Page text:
2007 Season Review

Georgia annually plays one of the nation's toughest schedules and when doing so with an inexperienced team, growing pains are something to endure. Among Southeastern Conference clubs, the Bulldogs played the second most games against ranked opponents and collected the second most wins. Overall, Georgia went 23-33 (11-19 SEC) including 11-14 against ranked teams.

In 2007, Georgia was one of the youngest teams in the SEC with the second most pitching appearances by freshmen (86) and third most at bats (703) by freshmen hitters. None of the four youngest teams in the league reached the postseason. The Bulldogs closed out the year with 10 straight games against ranked opponents and went 5-5. Georgia played its share of close contests. The Bulldogs went 7-11 in one-run games, 0-6 in extra-inning affairs including 0-4 in SEC games.

As always, the outlook for future seasons hinges in part on the professional aspirations of current Bulldogs and the latest signing class. Georgia had a record eight signees get selected in the 2007 Major League Baseball draft along with four Bulldogs: two seniors (outfielder Jonathan Wyatt and pitcher Adam McDaniel), one junior (pitcher Joshua Fields) and a redshirt sophomore (pitcher Stephen Dodson). All four of the current Bulldogs drafted were not selected coming out of high school as Georgia continues an excellent job of player development under head coach David Perno. Since 2002, a total of 21 Bulldogs have had the opportunity to play professional baseball after coming to Georgia undrafted and an additional seven players have improved their draft status the next time they were selected.

Fields (1-6, 4.46 ERA, 7 SV) was the highest draft pick off the 2007 club. The Bulldog closer was selected in the second round by the Atlanta Braves. He ranks third in school history with 23 saves and sixth in appearances with 78. Dodson has indicated he likely will return in 2008 after getting drafted in the 18th round by Kansas City. He was the team's most consistent starter, going 4-6 with a 3.56 ERA and two complete games.

Wyatt led the team in batting for the second year in a row, hitting .323-6-37 and tallying 16 stolen bases in starting all 56 games. Wyatt was drafted in the 13th round by the Chicago Cubs while McDaniel was taken in the 19th round by the San Diego Padres. Both Bulldogs were a part of two College World Series teams in their career. Wyatt capped his career by recording an SEC-best perfect fielding percentage in 2007, registering 161 putouts and three assists in 164 total chances. Wyatt became the first Bulldog centerfielder to have a perfect season in the field in 25 years (David Loper in 1982).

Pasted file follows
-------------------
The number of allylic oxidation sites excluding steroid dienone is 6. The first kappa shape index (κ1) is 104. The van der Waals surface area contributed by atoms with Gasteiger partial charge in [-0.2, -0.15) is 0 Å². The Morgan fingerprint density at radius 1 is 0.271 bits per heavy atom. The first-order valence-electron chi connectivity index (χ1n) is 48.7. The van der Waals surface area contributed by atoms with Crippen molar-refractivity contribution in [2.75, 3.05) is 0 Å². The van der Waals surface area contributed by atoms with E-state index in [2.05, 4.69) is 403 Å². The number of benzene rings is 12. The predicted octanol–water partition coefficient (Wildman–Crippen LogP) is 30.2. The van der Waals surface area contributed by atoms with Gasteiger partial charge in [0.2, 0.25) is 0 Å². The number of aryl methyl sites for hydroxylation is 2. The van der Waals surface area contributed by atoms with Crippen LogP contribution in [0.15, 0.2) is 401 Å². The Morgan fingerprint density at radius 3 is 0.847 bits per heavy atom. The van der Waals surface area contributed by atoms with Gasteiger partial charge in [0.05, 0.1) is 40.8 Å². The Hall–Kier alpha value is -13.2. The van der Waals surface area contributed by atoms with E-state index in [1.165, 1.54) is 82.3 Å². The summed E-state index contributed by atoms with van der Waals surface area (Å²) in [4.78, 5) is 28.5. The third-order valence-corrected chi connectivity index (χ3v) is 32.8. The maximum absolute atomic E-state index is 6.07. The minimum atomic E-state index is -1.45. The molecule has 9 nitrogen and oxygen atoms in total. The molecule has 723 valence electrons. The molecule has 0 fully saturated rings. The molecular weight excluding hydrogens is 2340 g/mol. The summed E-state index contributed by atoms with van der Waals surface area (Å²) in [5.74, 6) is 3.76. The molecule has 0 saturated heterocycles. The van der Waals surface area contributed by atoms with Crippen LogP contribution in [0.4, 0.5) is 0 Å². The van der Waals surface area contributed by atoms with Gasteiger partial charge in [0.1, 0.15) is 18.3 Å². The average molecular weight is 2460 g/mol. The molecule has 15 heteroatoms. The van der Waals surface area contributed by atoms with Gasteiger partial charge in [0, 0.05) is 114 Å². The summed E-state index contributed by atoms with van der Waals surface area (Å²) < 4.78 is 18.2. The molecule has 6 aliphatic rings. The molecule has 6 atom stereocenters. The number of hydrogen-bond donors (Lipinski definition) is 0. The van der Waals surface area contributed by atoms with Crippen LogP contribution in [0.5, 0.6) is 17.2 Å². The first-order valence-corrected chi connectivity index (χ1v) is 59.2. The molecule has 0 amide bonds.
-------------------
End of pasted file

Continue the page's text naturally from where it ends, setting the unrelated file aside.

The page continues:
For the second year in a row, sophomore left-hander Nathan Moreau (6-2, 4.65 ERA) led the staff in wins. He won his last four starts which featured wins over #1 Vanderbilt, at #7 South Carolina, #13 Miss. State and at Kentucky. Georgia looks to return its entire SEC starting rotation in 2008 along with 11 of its 13 pitchers who saw action this past year.

Offensively, sophomore shortstop Gordon Beckham led the team in home runs (13) and RBI (51) while batting .307 in 2007. He has 25 home runs in his career. Junior third baseman Ryan Peisel (.295-4-29) had a career-best 18-game hitting streak during the year, which ranked as the third longest in school history. Beckham and Peisel will be back to anchor the infield while junior Matt Olson (.317-5-43) will direct the outfield.

Georgia will be a much more experienced club in 2008, and the Bulldogs look to boost their offensive numbers and improve on the mound too. The Bulldogs hit only .279 as a team and had a 4.66 ERA. In league action, Georgia's starting pitchers went 9-10 with a 5.82 ERA while the bullpen went 2-9 with a 4.93 ERA. Also, Georgia averaged 5.2 runs a game and only 4.3 runs in SEC games. The 2008 schedule will be another daunting challenge, and the Bulldogs should be better equipped to make a postseason run.



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